As programming become increasingly important across industries, knowing how to code can help your career grow.
Continuing education is more important than ever. Professionals across all industries must invest in developing their skills and competencies to keep up with changing standards and best practices. This is especially true for those who work closely with technology. Tech tools (and the software they operate on) are used by nearly every type of business, so knowing how to write and read code can be incredibly valuable, regardless of your specific role.
A number of people learn to code independently, out of interest to learn more about the process or to help their careers grow. To help you improve your programming skills, you might consider one of these platforms and programs recommended by the members of Young Entrepreneur Council.
These answers are provided by Young Entrepreneur Council (YEC), an invite-only organization comprised of the world’s most successful young entrepreneurs. YEC members represent nearly every industry, generate billions of dollars in revenue each year and have created tens of thousands of jobs. Learn more at yec.co.
1. LinkedIn Learning
LinkedIn Learning was the needle-in-the-haystack of valuable educational content I found in a sea of platforms out there. I've taken MOOCs at Stanford, Harvard, Yale, MIT, Dartmouth, Columbia, Brown and more, but I've also taken over one-hundred LinkedIn Learning courses, and I can't recommend them strongly enough. - Frederik Bussler, AngelStarter
2. Kaggle competitions
The best way to learn is by doing, which is why Kaggle's machine learning competitions are so useful. Try your skills out against a community of other data scientists and learn from each other along the way. If you're interested in learning practical AI, it's a great place to start, along with Fast.ai. - Pete Kistler, BrandYourself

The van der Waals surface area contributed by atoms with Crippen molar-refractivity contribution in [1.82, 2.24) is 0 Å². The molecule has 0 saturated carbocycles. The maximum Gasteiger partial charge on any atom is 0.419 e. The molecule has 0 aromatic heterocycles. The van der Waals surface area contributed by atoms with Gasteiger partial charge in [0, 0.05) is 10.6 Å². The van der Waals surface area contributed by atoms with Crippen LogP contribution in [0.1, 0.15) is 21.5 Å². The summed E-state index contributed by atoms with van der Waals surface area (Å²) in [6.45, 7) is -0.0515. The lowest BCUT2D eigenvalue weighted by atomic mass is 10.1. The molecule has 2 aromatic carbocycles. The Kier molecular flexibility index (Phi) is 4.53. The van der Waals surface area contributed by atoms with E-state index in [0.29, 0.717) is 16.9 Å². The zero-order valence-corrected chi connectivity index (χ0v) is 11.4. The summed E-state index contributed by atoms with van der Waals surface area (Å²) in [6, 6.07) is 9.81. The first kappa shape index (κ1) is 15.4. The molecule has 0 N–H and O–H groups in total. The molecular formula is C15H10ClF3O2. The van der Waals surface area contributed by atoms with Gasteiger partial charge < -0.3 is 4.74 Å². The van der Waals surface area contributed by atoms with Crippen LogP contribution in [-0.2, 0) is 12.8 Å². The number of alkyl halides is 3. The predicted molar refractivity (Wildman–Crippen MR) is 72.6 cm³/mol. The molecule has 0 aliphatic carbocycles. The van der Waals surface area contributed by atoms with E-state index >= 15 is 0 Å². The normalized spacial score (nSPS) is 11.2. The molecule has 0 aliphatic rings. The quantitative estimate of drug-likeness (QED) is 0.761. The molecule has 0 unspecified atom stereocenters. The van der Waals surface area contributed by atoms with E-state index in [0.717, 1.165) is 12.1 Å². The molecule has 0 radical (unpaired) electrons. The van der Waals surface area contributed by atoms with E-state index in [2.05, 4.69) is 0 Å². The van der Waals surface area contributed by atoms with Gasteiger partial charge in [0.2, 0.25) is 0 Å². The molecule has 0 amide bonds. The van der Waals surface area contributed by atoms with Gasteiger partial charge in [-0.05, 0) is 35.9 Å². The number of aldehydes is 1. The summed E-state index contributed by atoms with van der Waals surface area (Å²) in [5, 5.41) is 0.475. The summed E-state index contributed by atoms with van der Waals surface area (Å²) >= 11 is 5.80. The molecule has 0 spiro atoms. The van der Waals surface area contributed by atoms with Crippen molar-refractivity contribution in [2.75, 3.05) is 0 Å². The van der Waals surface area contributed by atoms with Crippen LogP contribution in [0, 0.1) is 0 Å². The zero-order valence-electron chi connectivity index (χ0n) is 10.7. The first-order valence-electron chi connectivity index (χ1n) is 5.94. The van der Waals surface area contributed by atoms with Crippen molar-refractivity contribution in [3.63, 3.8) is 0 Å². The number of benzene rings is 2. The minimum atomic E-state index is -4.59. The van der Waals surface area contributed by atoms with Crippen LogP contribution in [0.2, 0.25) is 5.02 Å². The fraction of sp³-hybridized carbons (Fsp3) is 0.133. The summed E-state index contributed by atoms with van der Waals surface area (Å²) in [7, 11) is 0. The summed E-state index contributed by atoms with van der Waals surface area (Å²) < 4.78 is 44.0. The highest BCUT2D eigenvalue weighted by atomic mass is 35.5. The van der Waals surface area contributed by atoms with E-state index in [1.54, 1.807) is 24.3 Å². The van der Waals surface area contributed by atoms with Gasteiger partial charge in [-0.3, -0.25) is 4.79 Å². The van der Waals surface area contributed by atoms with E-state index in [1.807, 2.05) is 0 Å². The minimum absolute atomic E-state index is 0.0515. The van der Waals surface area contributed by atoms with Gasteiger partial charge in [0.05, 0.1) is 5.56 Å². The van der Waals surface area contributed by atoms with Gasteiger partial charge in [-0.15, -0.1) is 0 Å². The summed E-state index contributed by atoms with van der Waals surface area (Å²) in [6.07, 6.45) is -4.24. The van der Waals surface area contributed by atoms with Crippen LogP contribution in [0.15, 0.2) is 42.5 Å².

3. Code Avengers
Code Avengers is a fun way to improve your programming skills. You can take learning modules at your own pace, make and share live projects, and more. They even have junior coding courses for kids as young as five. Although it's not a free resource, you only pay $20 per month for a one-year plan and you can try it out with their free trial. - David Henzel, LTVPlus
4. Khan Academy
Khan Academy is one of the best places to improve your knowledge. It has detailed, high-quality written and video courses that cover programming. It's a free resource that anyone can use to build their coding skills. - Blair Williams, MemberPress
5. Google Developers Training
Google Developers Training is a free online course that you can take to improve your programming skills. It has courses for complete beginners as well as for more experienced developers. Course topics include Android Development, Web Development, Firebase, Machine Learning and more. - Thomas Griffin, OptinMonster
6. Code College
This website offers both free and paid options for courses. Depending on your budget, you can stick to free classes that still offer value or you can splurge for more in-depth details. There are more than 19 courses and tutorials users can choose from and the brand itself is well-known. - Stephanie Wells, Formidable Forms
Anyone with an old computer that they don't use anymore should install Ubuntu on it in order to improve their programming skills. It's a free Linux-based operating system that can run on a wide range of hardware. Successfully using Ubuntu will require you to learn more about Python, which is considered one of the most simplified and beginner-friendly programming languages in use today. - Bryce Welker, The Big 4 Accounting Firms